The issue of online search engines and their ability to play a critical role in stopping access to infringing copyright material has been a very important one for rights holders.
In this particular dispute between Perfect 10, a website featuring high-resolution photographs of topless or nude women, and Google, Perfect 10 notified Google that its thumbnail images and in-line linking to full-size images infringe Perfect 10’s copyright. In particular, it alleges that the Google search engine program infringes its display and distribution rights. The court conducted an extensive examination of the factors needed to prove both infringing rights and held that Perfect 10 had a case against Google’s thumbnail images, but it was still required to show a likelihood of success against Google’s fair-use defence.
The US Congress has codified the fair-use defence, which permits the use of copyrighted work without the copyright owner’s consent. Much American jurisprudence stands for the proposition that this defence must be interpreted in a flexible manner and be similarly applied, calling for a case-by-case analysis. On the facts of this case, the court discussed the significantly transformative nature of Google’s search engine, especially given its public benefit, which, in the court’s view, was more important than Google’s incidental superseding and minor commercial use of the thumbnails in question. This factor ranked as one of the most important among many used to determine Google’s use of the thumbnails as being fair use, in light of the purpose of copyright law in the U.S.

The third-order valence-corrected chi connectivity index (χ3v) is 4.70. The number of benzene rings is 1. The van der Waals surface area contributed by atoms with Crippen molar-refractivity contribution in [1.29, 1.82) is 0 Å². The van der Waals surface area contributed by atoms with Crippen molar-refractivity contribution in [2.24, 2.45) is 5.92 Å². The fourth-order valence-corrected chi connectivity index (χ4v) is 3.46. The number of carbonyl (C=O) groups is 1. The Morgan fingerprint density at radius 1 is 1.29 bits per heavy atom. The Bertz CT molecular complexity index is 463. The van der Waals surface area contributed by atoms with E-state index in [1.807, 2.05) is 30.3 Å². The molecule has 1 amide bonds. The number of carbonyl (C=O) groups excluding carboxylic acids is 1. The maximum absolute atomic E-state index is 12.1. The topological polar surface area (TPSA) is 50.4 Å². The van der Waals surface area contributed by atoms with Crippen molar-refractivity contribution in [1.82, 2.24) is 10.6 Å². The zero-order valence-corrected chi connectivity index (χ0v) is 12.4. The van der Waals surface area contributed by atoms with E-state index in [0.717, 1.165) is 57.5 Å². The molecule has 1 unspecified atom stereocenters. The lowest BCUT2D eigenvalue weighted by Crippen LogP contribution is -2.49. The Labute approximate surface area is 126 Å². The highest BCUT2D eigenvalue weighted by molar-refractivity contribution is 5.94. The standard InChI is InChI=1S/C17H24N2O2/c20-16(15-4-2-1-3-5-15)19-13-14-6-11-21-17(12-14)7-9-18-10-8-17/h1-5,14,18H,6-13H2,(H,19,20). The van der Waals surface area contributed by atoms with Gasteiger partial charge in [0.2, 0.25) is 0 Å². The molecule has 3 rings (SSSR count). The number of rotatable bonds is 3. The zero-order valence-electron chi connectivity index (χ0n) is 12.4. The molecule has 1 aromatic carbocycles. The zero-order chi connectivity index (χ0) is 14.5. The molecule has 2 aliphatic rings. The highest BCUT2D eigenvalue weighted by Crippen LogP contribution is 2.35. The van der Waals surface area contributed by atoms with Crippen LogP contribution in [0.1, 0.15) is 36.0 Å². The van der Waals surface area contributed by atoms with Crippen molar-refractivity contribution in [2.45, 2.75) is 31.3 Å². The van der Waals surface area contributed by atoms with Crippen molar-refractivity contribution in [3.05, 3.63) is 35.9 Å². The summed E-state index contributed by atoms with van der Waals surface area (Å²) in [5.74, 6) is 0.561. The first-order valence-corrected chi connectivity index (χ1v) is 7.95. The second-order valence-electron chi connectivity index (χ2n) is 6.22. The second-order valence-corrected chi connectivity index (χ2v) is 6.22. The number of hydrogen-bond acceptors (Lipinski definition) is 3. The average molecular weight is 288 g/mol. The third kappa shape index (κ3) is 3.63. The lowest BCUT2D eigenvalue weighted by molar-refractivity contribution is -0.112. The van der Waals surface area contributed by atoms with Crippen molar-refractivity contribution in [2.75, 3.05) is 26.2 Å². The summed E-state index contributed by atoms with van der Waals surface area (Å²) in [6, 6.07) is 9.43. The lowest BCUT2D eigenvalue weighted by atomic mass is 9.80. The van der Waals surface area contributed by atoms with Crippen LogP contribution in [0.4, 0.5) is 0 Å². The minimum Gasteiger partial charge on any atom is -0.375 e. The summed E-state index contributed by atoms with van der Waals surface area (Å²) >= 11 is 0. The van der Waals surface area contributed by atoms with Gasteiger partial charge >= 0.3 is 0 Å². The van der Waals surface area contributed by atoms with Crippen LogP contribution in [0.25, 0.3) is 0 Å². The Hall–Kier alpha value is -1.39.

The court then continued on an analysis of secondary liability for copyright infringement. Using the Grokster case, it said that Perfect 10 must prove Google’s activities intentionally induced or encouraged direct infringement. The two ways in which this may occur are (i) actively encouraging or inducing infringement through certain specific acts or activities or (ii) distributing a product whose use is to infringe copyright. On the second element, the court quickly concluded that Google cannot be held liable for contributory infringement based solely on the design of the search engine. That would be absurd. Rather, the court concentrated on the first category (intentionally encouraging infringement through specific acts).
The question before the court was therefore whether Google knowingly took steps that are substantially certain to result in such direct infringement. In the parallel Napster case, the court held that if a computer system operator has knowledge of infringing material and fails to delete the content from the system, it contributes to direct infringement. Under this reasoning, intent can be imputed. In the case at hand, the court relied on these above two cases and said that Google indisputably assists both websites in distributing infringing copies to a worldwide market and users in accessing infringing material. Since the lower court failed to analyze this point in detail and look at reasonable and feasible means for Google to curb access to infringing images, this claim has been remanded to it for further consideration.
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A recent Saskatchewan Court of Queen's Bench decision allowed a court-appointed receiver to sell and transfer intellectual property rights free and clear of encumbrances, finding that a license to use improvements of an invention was a contractual interest and not a property interest.
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